The organization works toward identifying Latino farm owners in the Texas Panhandle (Hereford, Texas) and also works to build leaders who are empowered to take ownership of their own communities.

Lydia served as the Southern Sustainable Agriculture Working Group (SSAWG) Policy Education Coordinator from 2005 to 2014. And continues to advocate for and promote diversity programs in the farm bill.

The interview was conducted on Aug. 8, 2017.

Links this episode:
National Sustainable Agriculture Oral History Archive
CASA de Llano
NSAC

Released: March 30, 2022

Click here to watch the video and view the transcript.

04. Mark Ritchie, cooperative food movement leader

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Description: On today’s episode, Ron interviews Mark Ritchie about his journey from California’s cooperative food movement in the 1970s to Minnesota’s elected Secretary of State from 2007 to 2015, and everything in between. They chat about food to consumer and the definitions of natural and local foods. And, Mark talks about why his focus shifted from food to policy.

Mark is the former president of the Institute for Agriculture and Trade Policy and is credited as one of the founders of the cooperative food movement in California. He led the Center for Rural Studies from 1974 to 1979.

The interview was conducted on Nov. 21, 2016.

Links this episode:
National Sustainable Agriculture Oral History Archive
Institute for Agriculture and Trade Policy

Released: March 23, 2022

Click here to watch the video and view the transcript.

03. Chuck Hassebrook, past director of the Center for Rural Affairs

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Description: This week, Ron has a conversation with Chuck Hassebrook on the importance of federal policy reforms that strengthen family farms, stewardship, agriculture research, and conservation programs. Chuck spent 37 years at the Center for Rural Affairs including 17 as executive director. He was instrumental in the formation of the National Sustainable Agriculture Coalition.

He also served 18 years as a Regent for the University of Nebraska, including two terms as Chair. His efforts led to tuition assistance for students from modest income families and the creation of a Rural Futures Institute, aimed at revitalizing small communities.

The interview was conducted on Aug. 2, 2015.

Links this episode:
National Sustainable Agriculture Oral History Archive
Center for Rural Affairs
National Sustainable Agriculture Coalition
“Who Will Sit Up With the Corporate Sow?”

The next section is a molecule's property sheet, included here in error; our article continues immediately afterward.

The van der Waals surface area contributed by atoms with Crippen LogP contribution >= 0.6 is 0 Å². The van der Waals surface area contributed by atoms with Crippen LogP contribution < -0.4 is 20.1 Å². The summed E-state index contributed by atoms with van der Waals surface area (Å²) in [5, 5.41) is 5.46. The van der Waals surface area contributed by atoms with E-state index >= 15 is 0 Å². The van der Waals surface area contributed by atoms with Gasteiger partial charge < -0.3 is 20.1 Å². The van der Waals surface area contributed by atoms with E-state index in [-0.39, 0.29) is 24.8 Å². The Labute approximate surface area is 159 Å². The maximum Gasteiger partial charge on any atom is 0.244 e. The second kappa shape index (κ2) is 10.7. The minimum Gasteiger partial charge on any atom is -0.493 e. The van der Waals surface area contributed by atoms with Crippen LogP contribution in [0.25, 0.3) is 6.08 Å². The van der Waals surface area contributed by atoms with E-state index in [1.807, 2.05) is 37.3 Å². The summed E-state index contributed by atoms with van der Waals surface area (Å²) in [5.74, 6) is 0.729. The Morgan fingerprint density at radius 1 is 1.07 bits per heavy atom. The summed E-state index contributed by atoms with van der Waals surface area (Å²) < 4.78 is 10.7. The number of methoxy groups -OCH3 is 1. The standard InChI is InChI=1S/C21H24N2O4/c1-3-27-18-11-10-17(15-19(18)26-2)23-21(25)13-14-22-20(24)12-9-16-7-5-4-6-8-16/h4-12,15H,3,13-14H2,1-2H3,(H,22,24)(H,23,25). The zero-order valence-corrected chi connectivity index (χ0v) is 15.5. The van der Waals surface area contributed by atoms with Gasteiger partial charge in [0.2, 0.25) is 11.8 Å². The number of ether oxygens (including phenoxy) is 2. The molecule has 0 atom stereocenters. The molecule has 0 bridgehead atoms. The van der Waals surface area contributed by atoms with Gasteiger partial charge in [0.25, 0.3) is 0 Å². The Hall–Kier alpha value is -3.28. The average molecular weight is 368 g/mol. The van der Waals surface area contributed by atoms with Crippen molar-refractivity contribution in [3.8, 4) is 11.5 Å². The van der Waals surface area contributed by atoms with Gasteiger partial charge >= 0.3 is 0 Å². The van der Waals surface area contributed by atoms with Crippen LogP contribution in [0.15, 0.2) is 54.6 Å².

Released: March 16, 2022

Click here to watch the video and view the transcript.

02. Ricardo Salvador, long-time food security advocate

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Description: Ron’s guest this week is Ricardo Salvador and the two talk about food security, Ricardo’s upbringing in Mexico, and the definition of agriculture. As director of the Food and Environment Program at the Union of Concerned Scientists, Ricardo works with citizens, scientists, economists, and politicians to transition our current food system into one that grows healthy foods while employing sustainable and socially equitable practices.

Previously, Dr. Salvador served as a program officer for food, health, and well-being with the W.K. Kellogg Foundation. Prior to that, he was an associate professor of agronomy at Iowa State University, where he taught the first course in sustainable agriculture at a land-grant university. He worked with other faculty to develop the nation's first sustainable agriculture graduate program in 2000. Dr. Salvador was named a 2013 NBC Latino Innovator and received the James Beard Foundation Leadership Award in 2014.

The interview was conducted on Nov. 17, 2015.

Links this episode:
National Sustainable Agriculture Oral History Archive
Union of Concerned Scientists
Leopold Center for Sustainable Agriculture
National Sustainable Agriculture Coalition
HEAL Food Alliance

Released: March 9, 2022

Click here to watch the video and view the transcript.

01. Wes Jackson, co-founder of The Land Institute

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Description: This week, Ron interviews Wes Jackson, co-founder and president emeritus of The Land Institute. They talk about the roots of perennials, the challenges of taking a 50-year farm bill to Washington, and gene sequencing grains. “Life Magazine” named Wes as one of 18 individuals they predict will be among the 100 “important Americans of the 20th century.” In 2005, Smithsonian included him as one of “35 Who Made a Difference.” Wes was a 1990 Pew Conservation Scholar and a 1992 MacArthur Fellow.

The interview was conducted on Nov. 4, 2015.

Links this episode:
National Sustainable Agriculture Oral History Archive
The Land Institute
“Nature as Measure” by Wes Jackson on Amazon
“Consulting the Genius of the Place” by Wes Jackson on Amazon
“Becoming Native to this Place” by Wes Jackson on Amazon
“New Roots for Agriculture” by Wes Jackson on Amazon

Released: March 2, 2022

Click here to watch the video and view the transcript.

Introduction

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Description: In this first full episode of “Sustainable Agriculture Policy with Ron Kroese,” Brian Depew, executive director of the Center for Rural Affairs, explains why we started this podcast.

We then bring you an episode of “Ear to the Ground,” a podcast from the Land Stewardship Project. In this episode, Brian DeVore with the Land Stewardship Project interviews Ron about his oral history project.

Special thanks to Land Stewardship Project for letting us include this episode of “Ear to the Ground" to introduce the series.

Links this episode:

National Sustainable Agriculture Oral History Archive
Land Stewardship Project

Released: March 2, 2022

A big thank you to Ron Kroese and the Minnesota Institute for Sustainable Agriculture for assisting with this podcast project. Thank you to the Land Stewardship Project for the use of your podcast episode for the introduction. These podcasts are produced by Webberized